HC Deb 05 February 1968 vol 758 cc43-50

3.50 p.m.

The Minister of Defence for Administration (Mr. G. W. Reynolds)

I am now able to announce the outcome of my examination of the Latey Committee's three recommendations on boy entrants to the Forces.

I am prepared to accept the first recommendation, namely: That all boy entrants should be entitled to be released as of right on application within six months (instead of three months) from the date of their entry. This recommendation will be brought into force by Regulation under Section 2 of the Armed Forces Act, 1966. The details of the arrangements for applying this policy will differ in each Service in accordance with established practice.

I am also prepared to accept the third of these recommendations, namely: That parental consent to enlistment under the age of 18 should be required. At present such consent is required up to the age of 17½. If and when the age of majority is reduced to 18 years, this recommendation will be brought into force by administrative action.

I regret, however, that at present I cannot accept the second recommendation, namely, that all boy entrants should be entitled to be released as of right within three months after their 18th birthday. I have considered this matter very carefully. The Forces are unique and cannot be compared with civil industry which is able to bear the easy circulation of labour. It takes a longer time to make an efficient Serviceman, and, with the limited number of suitable men available, it is most likely that, if this recommendation were accepted either in the form proposed by the Latey Committee, or in any substantially similar form, the Forces would be unable to replace their losses, and the ability of the Government to carry out their responsibilities for defence would be seriously impaired. On the other hand, there are the considerations set out in the Latey Committee's Report and advanced by hon. Members of all parties. These considerations are based on the natural desire, which I share, not to bind young men too tightly to long engagements undertaken in their immaturity

In view of the conflict of these apparently irreconcilable considerations, Her Majesty's Government decided to continue studies by all the Departments concerned to see whether a satisfactory solution can be found to meet both the future defence needs of the country and the principles underlying the Latey Committee's recommendation.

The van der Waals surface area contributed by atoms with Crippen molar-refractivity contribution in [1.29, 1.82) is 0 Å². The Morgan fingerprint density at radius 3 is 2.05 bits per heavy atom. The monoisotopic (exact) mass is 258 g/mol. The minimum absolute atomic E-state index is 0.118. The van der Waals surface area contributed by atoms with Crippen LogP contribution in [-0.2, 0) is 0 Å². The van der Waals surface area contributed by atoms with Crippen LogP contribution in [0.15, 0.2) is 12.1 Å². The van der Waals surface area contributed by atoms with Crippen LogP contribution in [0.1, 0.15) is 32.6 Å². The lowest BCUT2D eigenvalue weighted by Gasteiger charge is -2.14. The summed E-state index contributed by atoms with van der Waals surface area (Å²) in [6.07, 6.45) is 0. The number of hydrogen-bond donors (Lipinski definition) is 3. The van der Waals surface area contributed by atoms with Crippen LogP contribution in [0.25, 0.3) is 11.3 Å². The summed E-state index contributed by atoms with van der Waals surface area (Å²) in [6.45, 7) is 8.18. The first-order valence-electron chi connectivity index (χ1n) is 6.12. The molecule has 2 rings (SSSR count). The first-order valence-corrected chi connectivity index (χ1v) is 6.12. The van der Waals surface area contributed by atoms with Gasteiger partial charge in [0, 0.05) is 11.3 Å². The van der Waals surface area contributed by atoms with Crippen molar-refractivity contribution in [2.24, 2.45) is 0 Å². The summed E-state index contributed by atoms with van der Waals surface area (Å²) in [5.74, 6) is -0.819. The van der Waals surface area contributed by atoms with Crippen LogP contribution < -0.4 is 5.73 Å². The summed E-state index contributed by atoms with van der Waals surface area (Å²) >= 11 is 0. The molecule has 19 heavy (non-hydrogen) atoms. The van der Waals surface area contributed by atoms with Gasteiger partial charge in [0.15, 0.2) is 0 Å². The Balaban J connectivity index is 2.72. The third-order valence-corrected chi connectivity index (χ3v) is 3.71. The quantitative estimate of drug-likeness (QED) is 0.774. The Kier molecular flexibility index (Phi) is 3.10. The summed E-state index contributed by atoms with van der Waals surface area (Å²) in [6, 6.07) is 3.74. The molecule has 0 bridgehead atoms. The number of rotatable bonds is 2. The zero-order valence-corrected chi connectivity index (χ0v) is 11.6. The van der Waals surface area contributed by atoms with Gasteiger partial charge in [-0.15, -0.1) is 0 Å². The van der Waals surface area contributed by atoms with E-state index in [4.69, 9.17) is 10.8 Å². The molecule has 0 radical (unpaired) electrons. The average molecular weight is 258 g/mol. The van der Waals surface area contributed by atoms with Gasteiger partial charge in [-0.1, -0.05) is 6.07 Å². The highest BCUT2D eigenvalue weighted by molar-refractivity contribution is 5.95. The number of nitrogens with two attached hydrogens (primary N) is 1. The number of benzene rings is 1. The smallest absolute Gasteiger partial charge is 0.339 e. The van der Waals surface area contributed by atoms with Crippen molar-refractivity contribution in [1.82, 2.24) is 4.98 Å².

I would like to take this opportunity of informing the House of new procedures for dealing with Servicemen who seek to end their service on conscientious grounds. The existing arrangements have for some time been regarded as unsatisfactory, and I am replacing them as soon as possible.

Under the new arrangements applications from Servicemen for discharge on grounds of conscientious objection will be allowed and will be dealt with in general under a system similar to that used in compassionate cases. Commanding officers will be required to establish the merits of cases which will then be referred to higher authority in the appropriate Service for decision. There will also be provision for applicants whose cases are rejected by the Service authorities to appeal to the Appellate Tribunal, and a successful appeal will be accepted as decisive on the question of conscience.

Once conscientious objection has been accepted as genuine, either by the Service or the Tribunal, discharge will be conditional upon payment of the standard purchase price. The Services will, however, have discretion to reduce or waive the purchase price where financial hardship can be proved.

The advantages of these arrangements are that they provide a fair and reasonable means of judging whether cases are genuine but do not include the penal provisions which, in some cases, are involved in the present procedure. It is hoped that these arrangements will go a long way towards solving what is an admittedly difficult problem.

Mr. Powell

On the Minister's decision on the first recommendation, may I ask whether he is aware that it appears to us to be a reasonable and useful extension of the initial period from three to six months? As regards the second recommendation, will he accept that it is better to take more time to consider rather than to arrive at decisions which might prejudice the manning of the Forces, already dangerously endangered by the disastrous change in the Government's defence policy? On the third recommendation, may I ask whether his decision means that it will not be implemented unless and until the age of majority is reduced to 18?